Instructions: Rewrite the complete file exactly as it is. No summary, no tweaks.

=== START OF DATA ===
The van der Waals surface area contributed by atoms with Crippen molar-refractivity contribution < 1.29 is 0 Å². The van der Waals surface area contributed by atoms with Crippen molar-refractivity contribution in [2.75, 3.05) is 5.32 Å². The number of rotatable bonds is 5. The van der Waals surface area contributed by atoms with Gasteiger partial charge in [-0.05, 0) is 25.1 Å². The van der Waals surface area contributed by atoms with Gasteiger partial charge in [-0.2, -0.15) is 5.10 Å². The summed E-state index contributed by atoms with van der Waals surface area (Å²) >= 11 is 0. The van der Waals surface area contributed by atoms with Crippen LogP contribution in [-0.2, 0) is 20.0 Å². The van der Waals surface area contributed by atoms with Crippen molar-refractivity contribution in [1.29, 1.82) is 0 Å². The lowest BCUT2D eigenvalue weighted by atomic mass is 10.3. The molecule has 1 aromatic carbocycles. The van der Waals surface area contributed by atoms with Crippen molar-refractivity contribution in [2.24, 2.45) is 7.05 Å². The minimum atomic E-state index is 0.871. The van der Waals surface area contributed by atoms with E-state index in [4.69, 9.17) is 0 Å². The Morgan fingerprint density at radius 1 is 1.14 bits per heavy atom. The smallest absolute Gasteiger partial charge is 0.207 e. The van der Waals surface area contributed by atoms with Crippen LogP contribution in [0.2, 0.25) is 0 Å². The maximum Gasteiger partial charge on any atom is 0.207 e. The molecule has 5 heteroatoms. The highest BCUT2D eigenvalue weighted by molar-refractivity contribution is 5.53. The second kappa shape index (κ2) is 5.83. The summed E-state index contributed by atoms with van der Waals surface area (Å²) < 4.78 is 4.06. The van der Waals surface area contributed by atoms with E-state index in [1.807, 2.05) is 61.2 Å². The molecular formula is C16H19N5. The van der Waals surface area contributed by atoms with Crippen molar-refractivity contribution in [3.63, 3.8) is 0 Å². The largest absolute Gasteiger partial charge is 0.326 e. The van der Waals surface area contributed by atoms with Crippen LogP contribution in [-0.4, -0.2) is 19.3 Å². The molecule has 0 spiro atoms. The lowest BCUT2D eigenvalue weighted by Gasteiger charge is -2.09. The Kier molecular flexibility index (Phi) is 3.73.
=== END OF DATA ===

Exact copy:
The van der Waals surface area contributed by atoms with Crippen molar-refractivity contribution < 1.29 is 0 Å². The van der Waals surface area contributed by atoms with Crippen molar-refractivity contribution in [2.75, 3.05) is 5.32 Å². The number of rotatable bonds is 5. The van der Waals surface area contributed by atoms with Gasteiger partial charge in [-0.05, 0) is 25.1 Å². The van der Waals surface area contributed by atoms with Gasteiger partial charge in [-0.2, -0.15) is 5.10 Å². The summed E-state index contributed by atoms with van der Waals surface area (Å²) >= 11 is 0. The van der Waals surface area contributed by atoms with Crippen LogP contribution in [-0.2, 0) is 20.0 Å². The van der Waals surface area contributed by atoms with Crippen molar-refractivity contribution in [1.29, 1.82) is 0 Å². The lowest BCUT2D eigenvalue weighted by atomic mass is 10.3. The molecule has 1 aromatic carbocycles. The van der Waals surface area contributed by atoms with Crippen molar-refractivity contribution in [2.24, 2.45) is 7.05 Å². The minimum atomic E-state index is 0.871. The van der Waals surface area contributed by atoms with E-state index in [4.69, 9.17) is 0 Å². The Morgan fingerprint density at radius 1 is 1.14 bits per heavy atom. The smallest absolute Gasteiger partial charge is 0.207 e. The van der Waals surface area contributed by atoms with Crippen LogP contribution in [0.2, 0.25) is 0 Å². The maximum Gasteiger partial charge on any atom is 0.207 e. The molecule has 5 heteroatoms. The highest BCUT2D eigenvalue weighted by molar-refractivity contribution is 5.53. The second kappa shape index (κ2) is 5.83. The summed E-state index contributed by atoms with van der Waals surface area (Å²) < 4.78 is 4.06. The van der Waals surface area contributed by atoms with E-state index in [1.807, 2.05) is 61.2 Å². The molecular formula is C16H19N5. The van der Waals surface area contributed by atoms with Crippen molar-refractivity contribution in [3.63, 3.8) is 0 Å². The largest absolute Gasteiger partial charge is 0.326 e. The van der Waals surface area contributed by atoms with Crippen LogP contribution in [-0.4, -0.2) is 19.3 Å². The molecule has 0 spiro atoms. The lowest BCUT2D eigenvalue weighted by Gasteiger charge is -2.09. The Kier molecular flexibility index (Phi) is 3.73.